Some like it hot … pistons need it cool

The piston cooling nozzle may be a relatively small part, but it does an extremely important job for the piston: preventing it from overheating and protecting the engine from serious damage.

The combustion heat leads to very high temperatures throughout the cylinder and at the piston crown (reaching over 500°C in steel pistons). And this is where the cooling nozzles come in. During operation, they cool the pistons continuously. How? They inject the engine oil onto the pistons from below, reliably dissipating the accumulated heat. It’s pretty cool actually!

An underestimated little part: the piston cooling nozzle

Cooling nozzles in the engine block

It might look unspectacular, but it’s essential for an engine: the cooling nozzle is a small, curved tube that protrudes into the bottom of the cylinder. Depending on the engine type and output, a modern (turbo) engine usually has one nozzle per cylinder.

The construction of the piston is also important for cooling. Diesel engines often use pistons with a cooling channel, while spray jet cooling is sufficient in petrol engines, so no cooling channel is required. In diesel engines, the stream of oil is sprayed out of the nozzle directly into the piston’s cooling channel. In the annular cooling channel, the oil circulates through the piston, absorbing heat. It then flows through a second opening in the piston back into the oil pan.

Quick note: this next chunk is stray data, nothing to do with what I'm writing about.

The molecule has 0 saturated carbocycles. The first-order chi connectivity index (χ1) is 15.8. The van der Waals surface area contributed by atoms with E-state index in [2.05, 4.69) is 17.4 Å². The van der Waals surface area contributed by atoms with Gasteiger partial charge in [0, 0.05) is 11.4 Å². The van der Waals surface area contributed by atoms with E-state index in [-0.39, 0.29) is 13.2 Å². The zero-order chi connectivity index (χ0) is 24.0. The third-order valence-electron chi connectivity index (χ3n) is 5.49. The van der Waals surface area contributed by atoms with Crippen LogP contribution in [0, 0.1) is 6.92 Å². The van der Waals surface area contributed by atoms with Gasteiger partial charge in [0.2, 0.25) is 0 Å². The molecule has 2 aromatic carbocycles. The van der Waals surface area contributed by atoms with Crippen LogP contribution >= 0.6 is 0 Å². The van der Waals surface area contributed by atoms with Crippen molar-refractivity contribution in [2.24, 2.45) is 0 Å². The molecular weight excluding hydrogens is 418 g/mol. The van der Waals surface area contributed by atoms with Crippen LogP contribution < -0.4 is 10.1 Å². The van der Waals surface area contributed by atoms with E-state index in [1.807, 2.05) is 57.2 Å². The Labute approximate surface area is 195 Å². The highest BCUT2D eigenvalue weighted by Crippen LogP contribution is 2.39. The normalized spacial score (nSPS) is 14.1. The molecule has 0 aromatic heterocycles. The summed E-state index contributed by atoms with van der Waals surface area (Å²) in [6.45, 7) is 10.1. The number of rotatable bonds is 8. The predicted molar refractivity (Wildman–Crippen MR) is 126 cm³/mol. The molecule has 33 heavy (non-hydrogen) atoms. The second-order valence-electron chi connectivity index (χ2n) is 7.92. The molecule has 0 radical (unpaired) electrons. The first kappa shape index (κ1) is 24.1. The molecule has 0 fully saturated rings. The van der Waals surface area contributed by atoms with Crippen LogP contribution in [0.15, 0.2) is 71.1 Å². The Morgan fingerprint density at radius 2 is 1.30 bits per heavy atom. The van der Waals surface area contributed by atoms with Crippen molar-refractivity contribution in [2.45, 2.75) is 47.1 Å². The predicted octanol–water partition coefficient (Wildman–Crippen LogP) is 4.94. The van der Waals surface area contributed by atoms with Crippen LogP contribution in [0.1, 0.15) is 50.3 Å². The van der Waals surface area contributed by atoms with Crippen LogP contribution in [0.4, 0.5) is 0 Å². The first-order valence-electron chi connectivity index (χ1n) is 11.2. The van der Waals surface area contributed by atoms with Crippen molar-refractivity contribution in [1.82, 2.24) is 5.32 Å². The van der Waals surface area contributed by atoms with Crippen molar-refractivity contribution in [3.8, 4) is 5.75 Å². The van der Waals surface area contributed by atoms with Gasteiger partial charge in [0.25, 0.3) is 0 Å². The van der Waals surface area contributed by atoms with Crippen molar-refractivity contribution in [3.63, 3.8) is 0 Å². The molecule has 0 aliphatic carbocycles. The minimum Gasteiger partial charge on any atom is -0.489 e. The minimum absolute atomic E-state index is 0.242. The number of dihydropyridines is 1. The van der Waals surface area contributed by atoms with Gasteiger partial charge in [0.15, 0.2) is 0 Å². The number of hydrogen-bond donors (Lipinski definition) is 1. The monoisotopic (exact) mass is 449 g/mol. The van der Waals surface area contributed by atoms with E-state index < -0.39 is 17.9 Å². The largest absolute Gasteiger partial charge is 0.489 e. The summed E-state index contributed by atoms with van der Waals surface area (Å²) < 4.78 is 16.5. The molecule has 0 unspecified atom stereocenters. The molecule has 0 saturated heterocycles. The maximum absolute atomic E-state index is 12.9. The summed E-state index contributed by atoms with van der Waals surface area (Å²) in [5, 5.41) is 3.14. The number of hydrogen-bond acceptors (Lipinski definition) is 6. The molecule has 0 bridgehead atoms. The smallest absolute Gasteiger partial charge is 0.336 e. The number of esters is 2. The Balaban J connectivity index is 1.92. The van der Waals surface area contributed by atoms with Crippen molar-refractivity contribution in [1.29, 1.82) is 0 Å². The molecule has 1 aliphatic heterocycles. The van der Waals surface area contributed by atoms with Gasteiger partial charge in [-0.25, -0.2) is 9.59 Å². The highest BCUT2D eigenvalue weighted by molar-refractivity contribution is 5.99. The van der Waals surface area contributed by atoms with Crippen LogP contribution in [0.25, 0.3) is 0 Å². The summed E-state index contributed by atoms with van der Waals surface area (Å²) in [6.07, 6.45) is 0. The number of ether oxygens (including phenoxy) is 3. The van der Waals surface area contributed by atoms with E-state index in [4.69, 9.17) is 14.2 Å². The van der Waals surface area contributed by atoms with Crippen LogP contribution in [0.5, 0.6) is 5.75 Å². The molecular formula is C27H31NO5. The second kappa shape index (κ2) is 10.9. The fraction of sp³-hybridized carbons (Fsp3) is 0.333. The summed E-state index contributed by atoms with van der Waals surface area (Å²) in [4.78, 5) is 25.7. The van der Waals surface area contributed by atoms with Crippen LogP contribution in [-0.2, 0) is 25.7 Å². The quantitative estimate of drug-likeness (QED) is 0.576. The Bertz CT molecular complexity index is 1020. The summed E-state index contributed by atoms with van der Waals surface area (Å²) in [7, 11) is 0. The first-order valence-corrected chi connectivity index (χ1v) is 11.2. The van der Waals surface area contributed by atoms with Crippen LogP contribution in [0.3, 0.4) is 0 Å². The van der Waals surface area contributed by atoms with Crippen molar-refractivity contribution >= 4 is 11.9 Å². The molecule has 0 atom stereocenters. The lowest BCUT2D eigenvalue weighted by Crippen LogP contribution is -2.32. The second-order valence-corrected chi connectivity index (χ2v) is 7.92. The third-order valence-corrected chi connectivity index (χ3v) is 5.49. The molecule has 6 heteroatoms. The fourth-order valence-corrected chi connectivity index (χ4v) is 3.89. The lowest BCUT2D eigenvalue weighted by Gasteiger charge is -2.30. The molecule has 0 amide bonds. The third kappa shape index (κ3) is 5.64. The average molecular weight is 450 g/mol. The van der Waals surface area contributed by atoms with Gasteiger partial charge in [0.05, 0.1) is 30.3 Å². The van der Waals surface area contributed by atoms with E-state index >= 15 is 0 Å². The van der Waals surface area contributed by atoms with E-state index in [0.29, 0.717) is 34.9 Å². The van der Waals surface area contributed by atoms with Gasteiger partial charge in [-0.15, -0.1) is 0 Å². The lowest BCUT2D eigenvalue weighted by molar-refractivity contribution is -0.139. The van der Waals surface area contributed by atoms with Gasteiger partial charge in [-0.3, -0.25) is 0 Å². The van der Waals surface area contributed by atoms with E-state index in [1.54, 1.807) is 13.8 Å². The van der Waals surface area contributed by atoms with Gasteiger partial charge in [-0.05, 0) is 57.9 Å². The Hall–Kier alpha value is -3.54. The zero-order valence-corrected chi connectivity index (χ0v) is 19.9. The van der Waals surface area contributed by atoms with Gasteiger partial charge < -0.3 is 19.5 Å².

Check out the process in this short animation:


Small cause, major damage

Maybe you had the best intentions of repairing the crank mechanism, but ended up with a piston seizure or similar damage? What could have caused this? It could be a damaged cooling nozzle!

To find out, have a look at the following damage scenarios:

  • The piston has scoring and seizing marks on the skirt.
  • The piston crown, ring belt, and top land are melted or scorched.
  • The cylinder liners are discolored in places, or even cracked.

An extremely serious situation: this annoying and expensive kind of damage often occurs when the piston is removed or fitted. Even with good intentions, you can end up making things much worse. If the cooling nozzles aren’t removed before fitting or taking out the piston, they can be inadvertently damaged or even torn off by the connecting rod. As a result, the oil doesn’t get to where it’s supposed to go.

  • Overheated Ferrotherm piston (steel piston crown and aluminum skirt) showing seizing marks, with cylinder liner
  • Cooling nozzle fitted (top) and broken (bottom)
  • If the nozzle is bent, the cooling engine oil doesn’t get to where it’s supposed to go
Noticeable marks on piston skirt indicate cooling nozzle impact

Important to note during installation!

The nozzles should be removed before fitting or removing the pistons

Always remove the cooling nozzles when carrying out any repairs requiring removal and fitting of the piston and connecting rod. It’s crucial to make sure the cooling nozzles are properly aligned and in good working order when fitted; gasket residue and deposits may clog the nozzles and should therefore always be thoroughly removed.

If the piston cooling nozzles are damaged, the piston crown will not be cooled—or insufficiently cooled—during operation after the repair. This leads to the worst-case scenario: overheating of the piston and cylinder, resulting in serious engine damage!

Watch out for clogging!

Failure to observe the oil change interval may result in damage to the cooling oil nozzle. In this case, there’s a risk of polymerization of the engine oil, particularly with biofuels such as rapeseed and soybean oil, which can cause clogging of the cooling oil nozzles.


We regularly provide technical tips relating to the powertrain, thermal management, and mechatronics in automobiles.


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